The third task, Investigation, was the hardest and in some ways perhaps most open to doubt. This was the work of finding out why the earth's core was running wild and whether there was any way of reversing or neutralising the problem. Some of the stories in the Project SWORD annual of 1968, such as the descent into a ferocious volcano or the dive to retrieve a reactor from Sydney, featured this goal, although for obvious reasons (continuity of the story!) they were almost uniformly unsuccessful and often ended in tragedy.

Heading the organisation was Bill Jansson, its overall commander, aided by a few other main characters (see the Links section for details). Most of the characters in the stories in the annual at least seemed to appear only once before being killed off or at least sent elsewhere for other duties. The cast was almost overwhelmingly male, although this may have been more to do with TV21 perhaps being aimed primarily at boys - the only female character I can remember, interestingly enough, was a young woman leading a Casual attack on a SWORD expedition.

The SWORD universe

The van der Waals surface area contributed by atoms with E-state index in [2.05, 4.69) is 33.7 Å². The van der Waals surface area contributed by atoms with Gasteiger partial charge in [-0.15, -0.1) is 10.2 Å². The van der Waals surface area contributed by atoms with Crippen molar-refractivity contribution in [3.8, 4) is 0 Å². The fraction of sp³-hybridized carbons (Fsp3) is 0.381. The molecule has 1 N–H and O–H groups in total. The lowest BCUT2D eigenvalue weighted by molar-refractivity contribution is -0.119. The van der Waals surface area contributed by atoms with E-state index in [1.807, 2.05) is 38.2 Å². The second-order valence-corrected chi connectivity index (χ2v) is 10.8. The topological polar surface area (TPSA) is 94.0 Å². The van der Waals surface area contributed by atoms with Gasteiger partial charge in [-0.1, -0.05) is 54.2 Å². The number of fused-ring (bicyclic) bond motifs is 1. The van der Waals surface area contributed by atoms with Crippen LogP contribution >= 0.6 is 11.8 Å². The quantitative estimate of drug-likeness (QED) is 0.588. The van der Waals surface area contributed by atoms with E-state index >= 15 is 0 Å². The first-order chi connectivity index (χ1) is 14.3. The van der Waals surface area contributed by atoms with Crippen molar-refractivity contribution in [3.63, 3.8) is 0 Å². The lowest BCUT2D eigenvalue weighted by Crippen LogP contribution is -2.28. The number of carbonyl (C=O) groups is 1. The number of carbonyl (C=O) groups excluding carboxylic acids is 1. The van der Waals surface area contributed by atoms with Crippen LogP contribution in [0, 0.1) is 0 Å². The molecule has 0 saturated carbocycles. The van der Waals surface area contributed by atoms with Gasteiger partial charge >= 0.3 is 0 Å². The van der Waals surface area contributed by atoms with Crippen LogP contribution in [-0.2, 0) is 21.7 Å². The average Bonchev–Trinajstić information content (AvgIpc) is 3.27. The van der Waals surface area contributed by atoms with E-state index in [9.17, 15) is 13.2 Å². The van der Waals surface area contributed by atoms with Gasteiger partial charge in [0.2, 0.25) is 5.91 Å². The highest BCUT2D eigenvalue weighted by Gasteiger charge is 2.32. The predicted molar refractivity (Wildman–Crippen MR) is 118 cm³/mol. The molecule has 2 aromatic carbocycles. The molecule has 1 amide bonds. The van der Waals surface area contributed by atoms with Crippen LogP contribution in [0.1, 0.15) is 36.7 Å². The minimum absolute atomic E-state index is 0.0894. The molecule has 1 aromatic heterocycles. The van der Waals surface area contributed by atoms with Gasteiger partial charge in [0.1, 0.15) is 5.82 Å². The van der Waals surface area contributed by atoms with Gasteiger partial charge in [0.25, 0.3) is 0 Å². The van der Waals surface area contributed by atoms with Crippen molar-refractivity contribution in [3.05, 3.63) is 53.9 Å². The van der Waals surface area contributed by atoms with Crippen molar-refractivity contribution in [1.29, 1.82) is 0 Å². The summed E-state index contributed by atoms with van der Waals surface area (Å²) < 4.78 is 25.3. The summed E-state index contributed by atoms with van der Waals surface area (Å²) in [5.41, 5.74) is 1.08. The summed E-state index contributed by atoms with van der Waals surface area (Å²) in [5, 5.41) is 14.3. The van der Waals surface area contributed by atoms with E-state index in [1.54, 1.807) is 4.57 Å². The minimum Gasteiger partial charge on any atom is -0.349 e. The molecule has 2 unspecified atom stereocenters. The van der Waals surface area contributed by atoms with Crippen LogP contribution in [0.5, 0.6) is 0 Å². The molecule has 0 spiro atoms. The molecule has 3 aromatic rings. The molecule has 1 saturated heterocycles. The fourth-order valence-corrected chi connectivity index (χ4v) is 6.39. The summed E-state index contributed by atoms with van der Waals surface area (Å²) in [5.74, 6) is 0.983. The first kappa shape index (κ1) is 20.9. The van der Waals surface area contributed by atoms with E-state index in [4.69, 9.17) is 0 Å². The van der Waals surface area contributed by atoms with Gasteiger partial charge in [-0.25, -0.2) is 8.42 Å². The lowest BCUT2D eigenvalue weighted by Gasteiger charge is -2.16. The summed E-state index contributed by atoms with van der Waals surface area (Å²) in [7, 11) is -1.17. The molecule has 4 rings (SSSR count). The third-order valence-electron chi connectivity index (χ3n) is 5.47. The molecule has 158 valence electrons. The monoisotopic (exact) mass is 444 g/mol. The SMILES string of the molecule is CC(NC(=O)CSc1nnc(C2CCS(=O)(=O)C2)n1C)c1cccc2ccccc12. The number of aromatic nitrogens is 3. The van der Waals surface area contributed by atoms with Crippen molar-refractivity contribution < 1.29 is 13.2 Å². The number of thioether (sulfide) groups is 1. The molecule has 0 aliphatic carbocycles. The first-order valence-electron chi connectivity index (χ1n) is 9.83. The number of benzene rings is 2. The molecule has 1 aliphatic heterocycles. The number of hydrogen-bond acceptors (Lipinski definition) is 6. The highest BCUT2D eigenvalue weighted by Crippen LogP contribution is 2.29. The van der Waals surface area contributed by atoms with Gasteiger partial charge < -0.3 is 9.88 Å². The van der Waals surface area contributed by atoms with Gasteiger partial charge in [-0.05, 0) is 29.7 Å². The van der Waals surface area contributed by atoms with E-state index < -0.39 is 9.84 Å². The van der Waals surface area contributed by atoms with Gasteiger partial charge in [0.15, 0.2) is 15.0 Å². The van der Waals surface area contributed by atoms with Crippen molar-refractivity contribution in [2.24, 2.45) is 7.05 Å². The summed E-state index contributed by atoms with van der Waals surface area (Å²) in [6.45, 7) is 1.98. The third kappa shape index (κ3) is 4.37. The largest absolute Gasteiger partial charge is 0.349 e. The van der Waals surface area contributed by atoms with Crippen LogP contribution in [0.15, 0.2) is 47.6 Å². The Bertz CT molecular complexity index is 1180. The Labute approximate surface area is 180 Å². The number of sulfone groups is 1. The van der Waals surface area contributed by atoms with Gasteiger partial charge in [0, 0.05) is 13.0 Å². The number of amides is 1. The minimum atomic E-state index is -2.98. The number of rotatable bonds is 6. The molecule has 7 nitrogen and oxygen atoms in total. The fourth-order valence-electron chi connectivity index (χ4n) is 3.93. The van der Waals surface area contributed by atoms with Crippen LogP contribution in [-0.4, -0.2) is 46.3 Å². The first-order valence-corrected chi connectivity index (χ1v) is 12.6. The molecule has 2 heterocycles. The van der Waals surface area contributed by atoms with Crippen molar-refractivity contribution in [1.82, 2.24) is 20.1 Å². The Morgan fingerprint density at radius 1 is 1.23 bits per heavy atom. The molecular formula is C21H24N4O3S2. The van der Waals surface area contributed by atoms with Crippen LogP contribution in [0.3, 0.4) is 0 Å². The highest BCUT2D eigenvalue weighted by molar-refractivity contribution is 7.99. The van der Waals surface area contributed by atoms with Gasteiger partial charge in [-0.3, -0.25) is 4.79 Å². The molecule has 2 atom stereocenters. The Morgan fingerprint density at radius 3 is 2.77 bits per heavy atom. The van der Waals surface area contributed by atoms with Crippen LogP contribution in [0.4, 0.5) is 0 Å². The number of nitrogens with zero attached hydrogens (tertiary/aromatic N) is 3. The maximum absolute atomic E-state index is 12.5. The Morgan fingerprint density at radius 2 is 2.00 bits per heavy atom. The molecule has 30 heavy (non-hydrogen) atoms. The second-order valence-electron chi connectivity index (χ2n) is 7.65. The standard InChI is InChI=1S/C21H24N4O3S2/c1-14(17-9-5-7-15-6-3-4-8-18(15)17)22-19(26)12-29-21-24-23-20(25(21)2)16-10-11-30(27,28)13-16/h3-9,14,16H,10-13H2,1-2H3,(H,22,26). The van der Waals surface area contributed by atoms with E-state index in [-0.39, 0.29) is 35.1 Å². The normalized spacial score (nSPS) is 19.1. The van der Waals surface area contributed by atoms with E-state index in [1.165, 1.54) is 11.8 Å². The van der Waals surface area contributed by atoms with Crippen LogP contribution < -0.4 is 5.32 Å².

Life on Earth in 3031 was portrayed as grim, even in the Reject camps. The bulk of the population under SWORD's auspices are jumpy and ready to riot at the drop of a hat. Casuals frequently assail SWORD bases, where they are usually shot down in large numbers if SWORD personnel can bring their superior weapons to bear. Outside the camps the picture is one of ruined cities and parched, barren countryside, with the sea itself often having retreated for miles. SWORD personnel themselves are often fatalistic: in the story "The Queen of Spades", young fliers are shown as eager to volunteer for a suicide mission to fly a bomb into an oil spillage. As one says, it's better than waiting around for the earth's final hiccup. Technology itself does not appear to have advanced much beyond the 21st century timeline of the better-known TV21/Anderson series, with jet fighters, rifles and grenades all commonly used. Computers are referred to, but spaceships still appear for the most part to be propellant-driven, a somewhat anomalous situation if planets beyond our own solar system are to be visited. In fact some elements of the Apollo space programme and the then-contemporary film 2001: A Space Odyssey were co-opted into the story: many of the photos in the annual were from the film, and the Saturn V Apollo rocket was drawn as an evacuation vehicle capable of carrying tens if not hundreds of people instead of the three men that were at that time in real history orbiting the moon at Christmas 1968. Even the old Zero X spaceship from the other TV21 strips was given this treatment.